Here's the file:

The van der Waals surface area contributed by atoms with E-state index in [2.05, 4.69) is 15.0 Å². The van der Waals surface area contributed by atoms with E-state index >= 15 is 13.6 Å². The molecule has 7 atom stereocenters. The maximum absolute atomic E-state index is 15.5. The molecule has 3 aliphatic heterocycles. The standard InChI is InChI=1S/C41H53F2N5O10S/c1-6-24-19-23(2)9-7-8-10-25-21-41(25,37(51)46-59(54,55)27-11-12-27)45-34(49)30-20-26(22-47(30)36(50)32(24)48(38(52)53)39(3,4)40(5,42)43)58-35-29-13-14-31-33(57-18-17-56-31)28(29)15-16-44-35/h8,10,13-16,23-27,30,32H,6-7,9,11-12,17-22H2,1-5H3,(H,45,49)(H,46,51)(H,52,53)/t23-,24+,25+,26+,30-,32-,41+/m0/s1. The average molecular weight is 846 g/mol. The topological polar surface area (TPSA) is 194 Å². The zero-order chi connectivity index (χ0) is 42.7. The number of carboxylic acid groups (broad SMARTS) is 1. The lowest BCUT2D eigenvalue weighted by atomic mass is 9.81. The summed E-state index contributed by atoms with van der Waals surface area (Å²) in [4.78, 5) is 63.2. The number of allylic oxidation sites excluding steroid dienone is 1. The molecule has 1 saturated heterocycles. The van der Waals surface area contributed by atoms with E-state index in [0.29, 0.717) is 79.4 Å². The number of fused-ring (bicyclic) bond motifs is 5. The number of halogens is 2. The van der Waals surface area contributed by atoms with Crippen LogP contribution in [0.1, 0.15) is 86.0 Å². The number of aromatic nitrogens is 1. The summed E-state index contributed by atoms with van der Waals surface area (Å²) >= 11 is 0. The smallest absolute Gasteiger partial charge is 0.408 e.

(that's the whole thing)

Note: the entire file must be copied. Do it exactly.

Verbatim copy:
The van der Waals surface area contributed by atoms with E-state index in [2.05, 4.69) is 15.0 Å². The van der Waals surface area contributed by atoms with E-state index >= 15 is 13.6 Å². The molecule has 7 atom stereocenters. The maximum absolute atomic E-state index is 15.5. The molecule has 3 aliphatic heterocycles. The standard InChI is InChI=1S/C41H53F2N5O10S/c1-6-24-19-23(2)9-7-8-10-25-21-41(25,37(51)46-59(54,55)27-11-12-27)45-34(49)30-20-26(22-47(30)36(50)32(24)48(38(52)53)39(3,4)40(5,42)43)58-35-29-13-14-31-33(57-18-17-56-31)28(29)15-16-44-35/h8,10,13-16,23-27,30,32H,6-7,9,11-12,17-22H2,1-5H3,(H,45,49)(H,46,51)(H,52,53)/t23-,24+,25+,26+,30-,32-,41+/m0/s1. The average molecular weight is 846 g/mol. The topological polar surface area (TPSA) is 194 Å². The zero-order chi connectivity index (χ0) is 42.7. The number of carboxylic acid groups (broad SMARTS) is 1. The lowest BCUT2D eigenvalue weighted by atomic mass is 9.81. The summed E-state index contributed by atoms with van der Waals surface area (Å²) in [4.78, 5) is 63.2. The number of allylic oxidation sites excluding steroid dienone is 1. The molecule has 1 saturated heterocycles. The van der Waals surface area contributed by atoms with E-state index in [0.29, 0.717) is 79.4 Å². The number of fused-ring (bicyclic) bond motifs is 5. The number of halogens is 2. The van der Waals surface area contributed by atoms with Crippen LogP contribution in [0.1, 0.15) is 86.0 Å². The number of aromatic nitrogens is 1. The summed E-state index contributed by atoms with van der Waals surface area (Å²) >= 11 is 0. The smallest absolute Gasteiger partial charge is 0.408 e.